The top ten research questions about bipolar have been published by the James Lind Alliance following a two-year project.

The James Lind Alliance and Bipolar Priority Setting Partnership (PSP) have worked alongside Bipolar UK since September 2014. An initial national survey gathered nearly 14,500 questions from patients, families and health professionals. After these were longlisted to 71 questions, another survey resulted in the top 35 potential research questions.

A workshop then helped to select the top questions for potential future research into bipolar. You can find out more and see the full list of 35 questions here.

The top ten research questions are:

  1. What causes bipolar?
  2. How can treatments be tailored to individuals?
  3. What is the most effective combination of self-management approaches, therapy and medication?
  4. What are the best ways to manage suicide risk among people with bipolar?
  5. What could be done for people who do not get better with treatment?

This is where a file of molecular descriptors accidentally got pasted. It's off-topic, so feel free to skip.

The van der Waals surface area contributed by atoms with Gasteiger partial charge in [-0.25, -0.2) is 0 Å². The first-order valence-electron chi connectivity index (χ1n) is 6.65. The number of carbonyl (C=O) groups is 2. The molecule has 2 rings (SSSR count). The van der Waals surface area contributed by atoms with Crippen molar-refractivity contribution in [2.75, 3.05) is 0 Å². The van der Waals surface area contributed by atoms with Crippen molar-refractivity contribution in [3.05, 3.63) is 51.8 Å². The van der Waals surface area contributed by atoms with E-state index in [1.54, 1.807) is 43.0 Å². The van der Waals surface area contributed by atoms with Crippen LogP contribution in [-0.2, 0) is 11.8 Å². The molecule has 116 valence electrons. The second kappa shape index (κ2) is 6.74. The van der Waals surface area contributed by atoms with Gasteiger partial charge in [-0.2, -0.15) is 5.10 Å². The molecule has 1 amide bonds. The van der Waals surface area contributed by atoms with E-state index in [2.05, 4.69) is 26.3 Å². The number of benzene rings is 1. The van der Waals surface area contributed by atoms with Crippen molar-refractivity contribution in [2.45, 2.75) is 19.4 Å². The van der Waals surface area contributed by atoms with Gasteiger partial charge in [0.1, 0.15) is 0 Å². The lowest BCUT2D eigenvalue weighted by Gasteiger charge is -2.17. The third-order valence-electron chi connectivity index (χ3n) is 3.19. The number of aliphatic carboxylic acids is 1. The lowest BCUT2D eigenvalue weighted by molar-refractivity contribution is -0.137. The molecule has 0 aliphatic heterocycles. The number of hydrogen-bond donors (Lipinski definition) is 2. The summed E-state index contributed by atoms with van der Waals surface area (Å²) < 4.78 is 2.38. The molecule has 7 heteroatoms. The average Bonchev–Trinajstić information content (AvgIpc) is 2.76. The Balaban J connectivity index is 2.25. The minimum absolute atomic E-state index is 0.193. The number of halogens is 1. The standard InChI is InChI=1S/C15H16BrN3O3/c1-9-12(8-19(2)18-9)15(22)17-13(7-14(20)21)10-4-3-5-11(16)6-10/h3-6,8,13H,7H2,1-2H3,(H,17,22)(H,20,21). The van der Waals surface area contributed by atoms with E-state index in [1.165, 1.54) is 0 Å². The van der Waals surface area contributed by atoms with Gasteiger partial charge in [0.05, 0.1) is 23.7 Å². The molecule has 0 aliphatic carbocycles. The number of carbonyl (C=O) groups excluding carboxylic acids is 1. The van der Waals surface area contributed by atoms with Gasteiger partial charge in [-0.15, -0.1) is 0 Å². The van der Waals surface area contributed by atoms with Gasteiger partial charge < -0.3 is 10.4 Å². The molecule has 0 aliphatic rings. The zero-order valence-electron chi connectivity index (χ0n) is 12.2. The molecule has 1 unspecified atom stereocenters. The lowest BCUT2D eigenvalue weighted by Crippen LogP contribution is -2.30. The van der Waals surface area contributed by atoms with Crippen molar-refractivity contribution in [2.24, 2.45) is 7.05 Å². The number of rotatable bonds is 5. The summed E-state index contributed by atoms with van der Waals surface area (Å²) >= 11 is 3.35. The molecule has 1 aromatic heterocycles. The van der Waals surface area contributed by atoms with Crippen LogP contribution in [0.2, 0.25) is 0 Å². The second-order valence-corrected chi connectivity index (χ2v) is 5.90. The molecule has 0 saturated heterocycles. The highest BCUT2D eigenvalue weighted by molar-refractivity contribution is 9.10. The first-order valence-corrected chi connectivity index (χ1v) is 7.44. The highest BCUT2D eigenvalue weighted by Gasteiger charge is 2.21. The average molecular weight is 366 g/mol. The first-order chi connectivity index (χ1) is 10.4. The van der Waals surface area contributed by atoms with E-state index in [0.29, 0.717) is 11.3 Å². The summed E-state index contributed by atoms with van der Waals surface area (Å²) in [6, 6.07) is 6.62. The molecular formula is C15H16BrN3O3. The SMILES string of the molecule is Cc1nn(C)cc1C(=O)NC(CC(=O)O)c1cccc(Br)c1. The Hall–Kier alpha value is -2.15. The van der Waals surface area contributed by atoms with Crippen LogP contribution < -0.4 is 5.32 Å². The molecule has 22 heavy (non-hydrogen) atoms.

6. What are the best ways to manage the side-effects of medication (including weight gain, problems with thinking and memory, and emotional numbness)?
  7. Why does it take so long to get a diagnosis of bipolar disorder, and how could time to diagnosis be shortened?
  8. Which are the best medications for treating episodes and for prevention of relapse in bipolar?
  9. How effective are talking therapies such as counselling, dynamic psychotherapy and CBT?
  10. Can medications with fewer side-effects be developed?

The two-year project helped to identify a huge number of unanswered questions about bipolar, including its causes, diagnosis and treatment. The results of the survey ensure that future advances in bipolar research are shaped by individuals with personal and lived experience of bipolar.

Go here to download a flyer from the James Lind Alliance detailing the PSP, the results and the organisation involved.